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Monday May 12, 2014 MYT 8:10:01 PM
Monday May 12, 2014 MYT 8:11:18 PM
TOKYO (Reuters) - Iran's nuclear programme is a clear and present danger and the country cannot be allowed to get the capability to make nuclear arms, Israeli Prime Minister Benjamin Netanyahu said on Monday.
Iran's supreme leader, Ayatollah Ali Khamenei, on Monday described as "stupid and idiotic" Western expectations for his country to curb its missile development, taking a defiant tone ahead of another round of nuclear talks.
In Japan for meetings with Prime Minister Shinzo Abe and other officials, Netanyahu compared the danger posed by Iran to that of North Korea, which this weekend renewed a threat to conduct a nuclear test amid rising worries that the reclusive state may set off an atomic device for the fourth time.
Netanyahu, at a press event with Abe, told reporters that Israel and Japan faced the challenge of "rogue states arming themselves with nuclear weapons".
"You have called North Korea's development of nuclear weapons and ballistic missiles a 'clear and present danger' and I wholeheartedly share your assessment," Netanyahu added.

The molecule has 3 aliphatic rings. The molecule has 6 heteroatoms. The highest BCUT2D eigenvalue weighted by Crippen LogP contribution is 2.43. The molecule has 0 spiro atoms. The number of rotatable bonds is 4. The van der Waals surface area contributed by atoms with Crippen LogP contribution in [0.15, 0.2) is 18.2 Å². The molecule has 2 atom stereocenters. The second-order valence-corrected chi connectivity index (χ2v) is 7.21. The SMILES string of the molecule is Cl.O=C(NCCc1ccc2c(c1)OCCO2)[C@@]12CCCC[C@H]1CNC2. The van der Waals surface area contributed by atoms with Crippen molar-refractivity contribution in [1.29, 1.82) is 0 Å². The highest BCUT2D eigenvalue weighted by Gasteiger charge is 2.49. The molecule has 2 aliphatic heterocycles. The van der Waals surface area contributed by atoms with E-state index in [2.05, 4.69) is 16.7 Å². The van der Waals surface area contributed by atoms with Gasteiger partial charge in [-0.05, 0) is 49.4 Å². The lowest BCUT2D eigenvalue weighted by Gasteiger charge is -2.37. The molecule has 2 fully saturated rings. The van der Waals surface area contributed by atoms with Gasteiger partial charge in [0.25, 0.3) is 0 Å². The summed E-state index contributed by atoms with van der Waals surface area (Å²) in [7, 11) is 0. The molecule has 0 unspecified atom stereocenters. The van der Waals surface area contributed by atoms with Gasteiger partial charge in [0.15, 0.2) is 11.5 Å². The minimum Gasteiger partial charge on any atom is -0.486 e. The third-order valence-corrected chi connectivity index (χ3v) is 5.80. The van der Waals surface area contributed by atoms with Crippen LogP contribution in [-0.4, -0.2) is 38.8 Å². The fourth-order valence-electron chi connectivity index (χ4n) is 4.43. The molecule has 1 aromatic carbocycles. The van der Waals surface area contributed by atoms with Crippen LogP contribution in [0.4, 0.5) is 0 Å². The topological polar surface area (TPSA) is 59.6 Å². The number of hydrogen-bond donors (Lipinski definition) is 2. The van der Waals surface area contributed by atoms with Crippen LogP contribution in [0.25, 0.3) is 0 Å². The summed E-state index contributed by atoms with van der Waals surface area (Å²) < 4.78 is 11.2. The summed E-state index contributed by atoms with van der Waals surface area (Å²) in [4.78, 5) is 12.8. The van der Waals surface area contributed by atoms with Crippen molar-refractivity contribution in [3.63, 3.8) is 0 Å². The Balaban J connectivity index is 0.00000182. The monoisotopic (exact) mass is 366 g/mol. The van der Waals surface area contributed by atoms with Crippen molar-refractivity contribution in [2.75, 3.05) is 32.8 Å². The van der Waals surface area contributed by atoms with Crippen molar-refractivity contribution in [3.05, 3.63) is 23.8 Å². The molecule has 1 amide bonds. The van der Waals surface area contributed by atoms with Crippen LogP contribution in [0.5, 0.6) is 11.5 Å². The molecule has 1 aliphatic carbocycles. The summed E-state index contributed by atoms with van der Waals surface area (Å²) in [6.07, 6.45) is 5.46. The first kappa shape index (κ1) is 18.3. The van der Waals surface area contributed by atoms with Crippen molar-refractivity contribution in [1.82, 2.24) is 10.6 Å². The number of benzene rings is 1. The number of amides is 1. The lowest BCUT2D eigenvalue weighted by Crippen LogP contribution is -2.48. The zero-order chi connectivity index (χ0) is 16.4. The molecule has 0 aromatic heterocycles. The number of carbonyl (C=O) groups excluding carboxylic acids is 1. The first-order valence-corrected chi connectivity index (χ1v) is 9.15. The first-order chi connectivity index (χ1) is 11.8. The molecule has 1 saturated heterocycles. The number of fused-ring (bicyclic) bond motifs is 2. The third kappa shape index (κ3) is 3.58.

"Those same words, clear and present danger, certainly apply to the Iranian nuclear programme as well."
Iran and the United States, France, Germany, Britain, China and Russia will meet in Vienna on Tuesday to try to iron out differences over how to end a long standoff over suspicions that Tehran has sought the means to develop nuclear weapons.
Iran denies accusations that it is seeking nuclear weapons capability and insists that its missile programme, one of the biggest in the Middle East, is part of its conventional armed forces.
North Korea has a stockpile of missiles and concern is growing about whether it is on the path to developing a nuclear arsenal.
"We cannot let the ayatollahs win," Netanyahu said. "We cannot enable the world's foremost terrorist states to get the capability to make nuclear weapons."
Netanyahu arrived in Japan on Sunday and will remain until Thursday, meeting business leaders and officials such as Defence Minister Itsunori Onodera.
(Reporting by Elaine Lies; Editing by Nick Macfie)
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